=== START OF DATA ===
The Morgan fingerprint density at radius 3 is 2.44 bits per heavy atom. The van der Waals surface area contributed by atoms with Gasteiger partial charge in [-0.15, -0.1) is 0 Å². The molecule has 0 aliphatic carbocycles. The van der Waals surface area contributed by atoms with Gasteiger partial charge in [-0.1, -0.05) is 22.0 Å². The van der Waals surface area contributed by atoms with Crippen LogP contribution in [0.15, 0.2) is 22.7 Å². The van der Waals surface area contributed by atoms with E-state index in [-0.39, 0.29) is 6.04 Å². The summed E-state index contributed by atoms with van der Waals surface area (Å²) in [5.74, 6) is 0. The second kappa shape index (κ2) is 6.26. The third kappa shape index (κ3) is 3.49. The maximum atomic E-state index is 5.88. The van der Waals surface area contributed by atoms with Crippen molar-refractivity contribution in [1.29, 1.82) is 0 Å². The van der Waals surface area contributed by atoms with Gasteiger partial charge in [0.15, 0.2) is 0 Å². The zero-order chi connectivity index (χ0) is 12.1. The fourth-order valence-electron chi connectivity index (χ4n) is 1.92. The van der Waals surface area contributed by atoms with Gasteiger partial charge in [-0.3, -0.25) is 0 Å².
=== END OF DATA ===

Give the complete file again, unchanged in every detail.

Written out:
The Morgan fingerprint density at radius 3 is 2.44 bits per heavy atom. The van der Waals surface area contributed by atoms with Gasteiger partial charge in [-0.15, -0.1) is 0 Å². The molecule has 0 aliphatic carbocycles. The van der Waals surface area contributed by atoms with Gasteiger partial charge in [-0.1, -0.05) is 22.0 Å². The van der Waals surface area contributed by atoms with Crippen LogP contribution in [0.15, 0.2) is 22.7 Å². The van der Waals surface area contributed by atoms with E-state index in [-0.39, 0.29) is 6.04 Å². The summed E-state index contributed by atoms with van der Waals surface area (Å²) in [5.74, 6) is 0. The second kappa shape index (κ2) is 6.26. The third kappa shape index (κ3) is 3.49. The maximum atomic E-state index is 5.88. The van der Waals surface area contributed by atoms with Crippen molar-refractivity contribution in [1.29, 1.82) is 0 Å². The van der Waals surface area contributed by atoms with Gasteiger partial charge in [0.15, 0.2) is 0 Å². The zero-order chi connectivity index (χ0) is 12.1. The fourth-order valence-electron chi connectivity index (χ4n) is 1.92. The van der Waals surface area contributed by atoms with Gasteiger partial charge in [-0.3, -0.25) is 0 Å².